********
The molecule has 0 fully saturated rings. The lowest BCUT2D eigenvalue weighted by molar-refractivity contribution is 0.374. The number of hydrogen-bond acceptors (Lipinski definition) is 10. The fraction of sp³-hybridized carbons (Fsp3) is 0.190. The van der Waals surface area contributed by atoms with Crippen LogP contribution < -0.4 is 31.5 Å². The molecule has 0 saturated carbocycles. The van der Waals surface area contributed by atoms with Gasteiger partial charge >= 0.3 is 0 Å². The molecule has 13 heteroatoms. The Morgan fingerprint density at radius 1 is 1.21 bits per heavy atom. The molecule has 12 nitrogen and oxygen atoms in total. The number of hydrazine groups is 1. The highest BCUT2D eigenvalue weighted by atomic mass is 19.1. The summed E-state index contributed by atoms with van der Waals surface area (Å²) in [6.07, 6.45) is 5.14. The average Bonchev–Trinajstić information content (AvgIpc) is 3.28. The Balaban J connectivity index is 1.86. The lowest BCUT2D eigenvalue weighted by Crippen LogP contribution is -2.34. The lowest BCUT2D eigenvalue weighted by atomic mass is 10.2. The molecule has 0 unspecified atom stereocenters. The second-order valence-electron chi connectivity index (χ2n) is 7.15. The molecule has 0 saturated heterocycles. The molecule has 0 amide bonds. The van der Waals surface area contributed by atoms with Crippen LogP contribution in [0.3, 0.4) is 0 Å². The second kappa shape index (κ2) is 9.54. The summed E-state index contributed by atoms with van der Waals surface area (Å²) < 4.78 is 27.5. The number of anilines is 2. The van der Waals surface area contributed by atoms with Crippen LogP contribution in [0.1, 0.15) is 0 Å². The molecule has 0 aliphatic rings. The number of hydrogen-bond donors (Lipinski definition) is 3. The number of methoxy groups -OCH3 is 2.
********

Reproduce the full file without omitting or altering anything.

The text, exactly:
The molecule has 0 fully saturated rings. The lowest BCUT2D eigenvalue weighted by molar-refractivity contribution is 0.374. The number of hydrogen-bond acceptors (Lipinski definition) is 10. The fraction of sp³-hybridized carbons (Fsp3) is 0.190. The van der Waals surface area contributed by atoms with Crippen LogP contribution < -0.4 is 31.5 Å². The molecule has 0 saturated carbocycles. The van der Waals surface area contributed by atoms with Gasteiger partial charge >= 0.3 is 0 Å². The molecule has 13 heteroatoms. The Morgan fingerprint density at radius 1 is 1.21 bits per heavy atom. The molecule has 12 nitrogen and oxygen atoms in total. The number of hydrazine groups is 1. The highest BCUT2D eigenvalue weighted by atomic mass is 19.1. The summed E-state index contributed by atoms with van der Waals surface area (Å²) in [6.07, 6.45) is 5.14. The average Bonchev–Trinajstić information content (AvgIpc) is 3.28. The Balaban J connectivity index is 1.86. The lowest BCUT2D eigenvalue weighted by Crippen LogP contribution is -2.34. The lowest BCUT2D eigenvalue weighted by atomic mass is 10.2. The molecule has 0 unspecified atom stereocenters. The second-order valence-electron chi connectivity index (χ2n) is 7.15. The molecule has 0 saturated heterocycles. The molecule has 0 amide bonds. The van der Waals surface area contributed by atoms with Crippen LogP contribution in [0.3, 0.4) is 0 Å². The second kappa shape index (κ2) is 9.54. The summed E-state index contributed by atoms with van der Waals surface area (Å²) < 4.78 is 27.5. The number of anilines is 2. The van der Waals surface area contributed by atoms with Crippen LogP contribution in [0.1, 0.15) is 0 Å². The molecule has 0 aliphatic rings. The number of hydrogen-bond donors (Lipinski definition) is 3. The number of methoxy groups -OCH3 is 2.